Does anyone believe for one second that Hillary or Bernie give a damn about the citizens of Flint, MI? This water issue is nothing more than a campaign tool for Hillary and Bernie, used to prove how much they care for the majority black community of Flint. It’s also a great way to pin the blame on MI Republican Governor, Rick Snyder. For anyone who’s keeping score, Allentown, PA has the highest recorded elevated lead level in the state, at 23.11% higher than the rest of the state, compared to Flint, Michigan’s 3.21%. Allentown, PA has a Democrat mayor, Ed Pawlowski, who has something in common with Hillary, he’s under investigation by the FBI. As a side note, a Republican has not held a seat on Allentown city council since 2006. Pennsylvania’s govenror, Tom Wolf is also a Democrat.

The lead poisoning crisis in Flint, Michigan, was a surprise, an emergency that occurred after the city switched to a new, cheaper water source.

But there are at least six cities in the United States where we should, in theory, have really good data on lead exposure. In fiscal year 2014, the Centers for Disease Control and Prevention spent almost $2 million as part of a three-year funding commitment to help some of the biggest cities in the country monitor lead exposure.

I spent the past week looking at these cities, and came away with three main findings. The first is that the rate of lead exposure in Pennsylvania is incredibly alarming. Nearly 10 percent of the more than 140,000 kids tested had levels of 5 or more micrograms per deciliter of lead in the blood (5 µg/dL) — this is the threshold the government uses to identify children with dangerously elevated blood lead levels. One percent tested positive for blood lead levels greater than 10 µg/dL.

Compare that to Flint, where state data shows the rate of lead exposure for 5 µg/dL from 2014 to 2015 as 3.21 percent. Other researchers have found that specific areas of the city have exposure rates as high as 6.3 percent. That’s alarming, but still a lower rate than 18 of the 20 cities in Pennsylvania.

While there is strong reason to believe that the increased lead exposure rates in Flint are related to the change in Flint’s water source to the Flint River in April 2014, it is important to note that the lead exposure rates in Pennsylvania are largely linked to aging, deteriorating lead-based paint (chips and dust).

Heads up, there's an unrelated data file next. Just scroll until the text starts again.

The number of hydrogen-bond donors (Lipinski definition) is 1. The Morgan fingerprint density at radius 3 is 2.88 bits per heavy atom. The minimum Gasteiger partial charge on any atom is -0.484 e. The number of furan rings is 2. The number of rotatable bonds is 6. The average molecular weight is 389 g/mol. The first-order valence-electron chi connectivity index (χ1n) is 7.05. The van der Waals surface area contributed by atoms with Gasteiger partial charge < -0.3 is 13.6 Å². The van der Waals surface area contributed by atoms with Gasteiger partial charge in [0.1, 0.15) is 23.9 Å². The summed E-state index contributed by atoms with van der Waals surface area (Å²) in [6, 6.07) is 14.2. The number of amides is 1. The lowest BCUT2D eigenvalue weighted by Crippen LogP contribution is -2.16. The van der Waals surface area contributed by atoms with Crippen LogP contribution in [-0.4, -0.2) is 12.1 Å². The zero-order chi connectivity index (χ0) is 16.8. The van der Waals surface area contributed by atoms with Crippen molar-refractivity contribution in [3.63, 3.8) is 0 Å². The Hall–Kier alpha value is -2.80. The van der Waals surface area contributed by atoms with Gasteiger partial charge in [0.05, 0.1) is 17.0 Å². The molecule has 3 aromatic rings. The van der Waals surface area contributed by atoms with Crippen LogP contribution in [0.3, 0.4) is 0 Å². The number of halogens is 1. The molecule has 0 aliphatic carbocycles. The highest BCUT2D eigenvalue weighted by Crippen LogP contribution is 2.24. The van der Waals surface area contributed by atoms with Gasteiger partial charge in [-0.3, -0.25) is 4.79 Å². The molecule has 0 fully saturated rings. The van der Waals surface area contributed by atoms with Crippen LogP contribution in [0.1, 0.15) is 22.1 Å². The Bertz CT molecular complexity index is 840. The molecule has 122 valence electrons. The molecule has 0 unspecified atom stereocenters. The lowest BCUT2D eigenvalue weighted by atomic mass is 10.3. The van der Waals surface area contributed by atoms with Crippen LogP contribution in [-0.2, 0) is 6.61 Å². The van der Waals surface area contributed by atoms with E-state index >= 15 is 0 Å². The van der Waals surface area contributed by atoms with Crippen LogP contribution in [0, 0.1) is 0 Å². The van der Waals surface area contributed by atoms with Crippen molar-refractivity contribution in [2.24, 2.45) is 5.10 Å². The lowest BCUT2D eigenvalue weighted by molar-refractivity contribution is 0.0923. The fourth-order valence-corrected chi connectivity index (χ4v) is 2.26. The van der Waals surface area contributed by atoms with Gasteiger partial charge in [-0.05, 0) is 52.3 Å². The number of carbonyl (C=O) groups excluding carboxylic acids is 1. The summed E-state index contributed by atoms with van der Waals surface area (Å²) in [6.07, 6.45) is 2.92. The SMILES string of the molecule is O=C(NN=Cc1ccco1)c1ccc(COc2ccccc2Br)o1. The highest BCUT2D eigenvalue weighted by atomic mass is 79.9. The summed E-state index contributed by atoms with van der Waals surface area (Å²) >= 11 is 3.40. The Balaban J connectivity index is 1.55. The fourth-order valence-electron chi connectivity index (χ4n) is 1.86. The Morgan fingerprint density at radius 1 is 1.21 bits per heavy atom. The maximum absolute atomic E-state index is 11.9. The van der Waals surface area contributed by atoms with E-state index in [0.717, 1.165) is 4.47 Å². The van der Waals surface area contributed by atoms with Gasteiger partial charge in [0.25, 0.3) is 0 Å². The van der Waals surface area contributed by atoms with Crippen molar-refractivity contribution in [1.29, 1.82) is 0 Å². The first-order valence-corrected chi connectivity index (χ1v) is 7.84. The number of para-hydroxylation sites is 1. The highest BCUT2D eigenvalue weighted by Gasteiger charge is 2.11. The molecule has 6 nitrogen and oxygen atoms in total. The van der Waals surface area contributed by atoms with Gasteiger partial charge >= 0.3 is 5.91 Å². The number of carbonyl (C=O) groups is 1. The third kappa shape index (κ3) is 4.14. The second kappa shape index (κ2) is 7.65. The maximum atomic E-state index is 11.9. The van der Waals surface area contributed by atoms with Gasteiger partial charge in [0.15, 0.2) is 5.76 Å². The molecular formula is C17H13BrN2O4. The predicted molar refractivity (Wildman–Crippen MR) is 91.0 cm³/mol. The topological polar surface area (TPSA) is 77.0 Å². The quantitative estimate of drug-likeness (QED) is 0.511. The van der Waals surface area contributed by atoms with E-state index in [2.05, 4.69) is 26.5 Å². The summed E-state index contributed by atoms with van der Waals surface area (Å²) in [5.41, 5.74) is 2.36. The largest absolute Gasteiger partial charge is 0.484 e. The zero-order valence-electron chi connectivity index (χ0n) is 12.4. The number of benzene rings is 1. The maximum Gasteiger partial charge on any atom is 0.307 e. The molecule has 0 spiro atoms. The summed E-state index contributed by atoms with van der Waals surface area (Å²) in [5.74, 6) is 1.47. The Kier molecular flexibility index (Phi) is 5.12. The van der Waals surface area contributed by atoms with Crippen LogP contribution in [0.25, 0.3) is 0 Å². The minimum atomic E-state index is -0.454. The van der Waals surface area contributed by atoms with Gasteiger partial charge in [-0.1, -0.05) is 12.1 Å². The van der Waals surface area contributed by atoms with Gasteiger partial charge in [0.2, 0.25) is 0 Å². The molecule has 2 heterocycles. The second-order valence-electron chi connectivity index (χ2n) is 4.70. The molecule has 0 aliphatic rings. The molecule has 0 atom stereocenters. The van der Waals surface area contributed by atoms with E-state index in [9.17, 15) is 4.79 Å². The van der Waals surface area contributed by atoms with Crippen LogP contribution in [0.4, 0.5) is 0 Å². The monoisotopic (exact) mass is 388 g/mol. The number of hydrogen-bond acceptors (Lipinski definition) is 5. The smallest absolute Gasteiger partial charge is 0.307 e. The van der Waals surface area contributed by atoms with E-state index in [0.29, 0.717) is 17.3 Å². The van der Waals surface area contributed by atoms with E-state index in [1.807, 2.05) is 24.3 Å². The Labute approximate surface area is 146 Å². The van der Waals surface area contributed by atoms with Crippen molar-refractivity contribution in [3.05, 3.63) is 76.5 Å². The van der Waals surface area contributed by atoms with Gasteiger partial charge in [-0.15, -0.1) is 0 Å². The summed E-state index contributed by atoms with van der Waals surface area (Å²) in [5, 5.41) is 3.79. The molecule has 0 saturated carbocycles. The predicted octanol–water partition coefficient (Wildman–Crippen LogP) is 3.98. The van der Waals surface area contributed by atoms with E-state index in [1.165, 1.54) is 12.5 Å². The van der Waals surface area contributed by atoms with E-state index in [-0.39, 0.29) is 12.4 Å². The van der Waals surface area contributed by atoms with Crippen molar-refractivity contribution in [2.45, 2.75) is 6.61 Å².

Second, there are cities that have made really good strides in reducing lead exposure; both Chicago and New York are prime examples.

Third, even some of these cities that get money for the express purpose of monitoring lead exposure do not make finding the data easy.

Vox reached out to the six cities currently receiving funding from the CDC — Houston, Texas, Philadelphia, Los Angeles, Washington, DC, Chicago, and New York City. Of the six cities, only two were able to provide lead exposure data at the neighborhood level. The other four are getting money to monitor lead exposure — but aren’t making the results easily accessible to the public.

Philadelphia was not able to share community-area lead level exposure rates, but a 2014 Pennsylvania Department of Health annual report that included detailed information on 20 cities showed that 17 of those had a higher percentage of children with blood lead levels (BLLs) ≥ 5 μg/dL than the rest of the state.

This group of 20 cities in Pennsylvania had an elevated blood lead level rate 22 percent higher than the state
Source: Pennsylvania Department of Health, 2014 Credit: Sarah Frostenson
Source: Pennsylvania Department of Health, 2014
Credit: Sarah Frostenson

Cities like Allentown and Altoona had more than double the state exposure rate of 9.37 percent, and the group of 20 cities had a collective rate of 11.49 percent, also higher than the state rate. The geometric mean of blood lead level tests performed in Pennsylvania was 2.3 µg/dL, which is substantially lower than the state’s rate, indicating some cities in Pennsylvania are disproportionately impacted by lead exposure. Via: Vox


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